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Cereal bowl

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Hi all, newbie to the forums here. I am a wood and leather crafter and i do a bit of turning too. I have been asked to turn a cereal bowl for a lady and i have no idea how to finish it. Usually I'd use danish oil, food safe tung oil, wax paste etc, however, i have never had to make something to hold milk and cereal before. I found a few threads that sort of helped a bit, but are now 6yo or older. If i have missed an appropriate thread, please feel free to point me in the right direction. Any and all advice welcomed.

Cheers,

Dave. :lol:
 

paulm

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I make a few bowls and plates now and again for eating from, popular in bushcrafty circles for use around the campfire it seems :)

These ones are from spalted sycamore and quite rustic and characterful, soaked in walnut oil for an hour or so after wetting to raise the grain and lightly sanding off a couple of times.





I use them myself, everything from steak and veg to curry and rice and porridge, muesli or whatever, not all in the same meal though !

Wash up in warm soapy water as normal (don't leave to soak or put in the dishwasher) and leave out to dry thoroughly, perhaps give a wipe with walnut oil every now and again if you want to, or just leave to age naturally.

You can do without any finish, although you would probably want to usecleaner less characterful wood than these which have varying density and features, or linseed oil (not boiled linseed oil) is another common finish but I find it a bit strong smell and taste wise. Don't use olive oil as it doesn't chemically harden over time and so stays sticky and can attract dust and dirt or even go rancid if you are unlucky. Chestnut also do a food safe finish which is based on mineral oil (paraffin oil) I think if you don't mind using something like that instead.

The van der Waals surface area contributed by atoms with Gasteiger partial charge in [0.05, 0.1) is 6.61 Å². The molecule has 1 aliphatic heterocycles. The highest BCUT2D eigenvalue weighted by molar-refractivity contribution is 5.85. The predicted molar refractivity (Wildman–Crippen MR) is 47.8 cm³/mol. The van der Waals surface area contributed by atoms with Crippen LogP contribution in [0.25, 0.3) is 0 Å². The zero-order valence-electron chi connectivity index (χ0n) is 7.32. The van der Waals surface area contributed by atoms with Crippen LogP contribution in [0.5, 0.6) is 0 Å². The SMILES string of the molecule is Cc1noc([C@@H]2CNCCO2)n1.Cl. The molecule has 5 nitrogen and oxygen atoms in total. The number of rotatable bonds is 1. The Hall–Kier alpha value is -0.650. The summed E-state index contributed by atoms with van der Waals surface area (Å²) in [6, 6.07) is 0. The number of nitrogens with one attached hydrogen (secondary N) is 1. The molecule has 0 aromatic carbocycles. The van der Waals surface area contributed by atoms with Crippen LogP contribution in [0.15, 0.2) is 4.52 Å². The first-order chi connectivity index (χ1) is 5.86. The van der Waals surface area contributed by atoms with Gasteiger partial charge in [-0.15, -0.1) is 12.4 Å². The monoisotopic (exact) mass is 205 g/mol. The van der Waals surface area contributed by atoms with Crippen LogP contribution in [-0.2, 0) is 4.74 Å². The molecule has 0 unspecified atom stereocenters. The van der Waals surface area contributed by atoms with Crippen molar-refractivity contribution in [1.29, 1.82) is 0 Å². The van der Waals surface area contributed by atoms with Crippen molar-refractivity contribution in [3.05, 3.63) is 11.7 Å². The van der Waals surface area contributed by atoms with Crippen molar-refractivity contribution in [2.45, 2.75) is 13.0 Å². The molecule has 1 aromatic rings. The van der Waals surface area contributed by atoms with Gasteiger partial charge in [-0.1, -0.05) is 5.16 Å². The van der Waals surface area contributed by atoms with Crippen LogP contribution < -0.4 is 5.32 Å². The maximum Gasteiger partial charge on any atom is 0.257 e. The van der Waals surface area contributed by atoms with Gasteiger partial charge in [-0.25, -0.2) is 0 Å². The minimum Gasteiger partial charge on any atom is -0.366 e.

Some ideas to think about anyway perhaps, interested to know what you settle on in the end.
 
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Hi paul, thanks for your insights. The walnut oil sounds like a great idea, i like the thought of soaking the piece in it and letting it dry. I take it that the sanding you mentioned is after the soak not the wetting? Will give this a try when i next get paid and can get some oil. Cheers!

DC.
 

Dalboy

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The only thing that I would say is check that the person does not have any nut allergies. If in you are not sure then use the food safe oil from chestnut.
 
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Hi Dalboy, tha ks for the warning. I have ome across that a lot recently. Thankfully there is no worries on that front. And if phil.p is right, i may be going with the food safe finish anyway! thanks again though. DC.
 

paulm

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David Colquhoun":2beq5zxs said:
Hi paul, thanks for your insights. The walnut oil sounds like a great idea, i like the thought of soaking the piece in it and letting it dry. I take it that the sanding you mentioned is after the soak not the wetting? Will give this a try when i next get paid and can get some oil. Cheers!

DC.
Sorry, didn't explain too well as was dashing off to do something else !

After turning and finish sanding the bowl, and before any surface treatment, run the bowl under the kitchen tap for a second to wet the surface of the wood and then let it dry again. You will find that after it dries that the surface has become a little fuzzy due to the water raising the grain of the wood. Very lightly remove those raised fibres with a light wipe with 400 grit paper or similar, and then repeat the wetting, drying and light sanding again a second time, and then you are good to finish with the treatment of your choice.

This should prevent the fibres being raised when the bowl is being used with any liquids, and is much easier to deal with pre-finishing on the raw wood than after. It's important to only "wipe off" the raised fibres, if you sand too deep you just expose new fibres that will be raised again next time it gets wet and you'll go around in circles !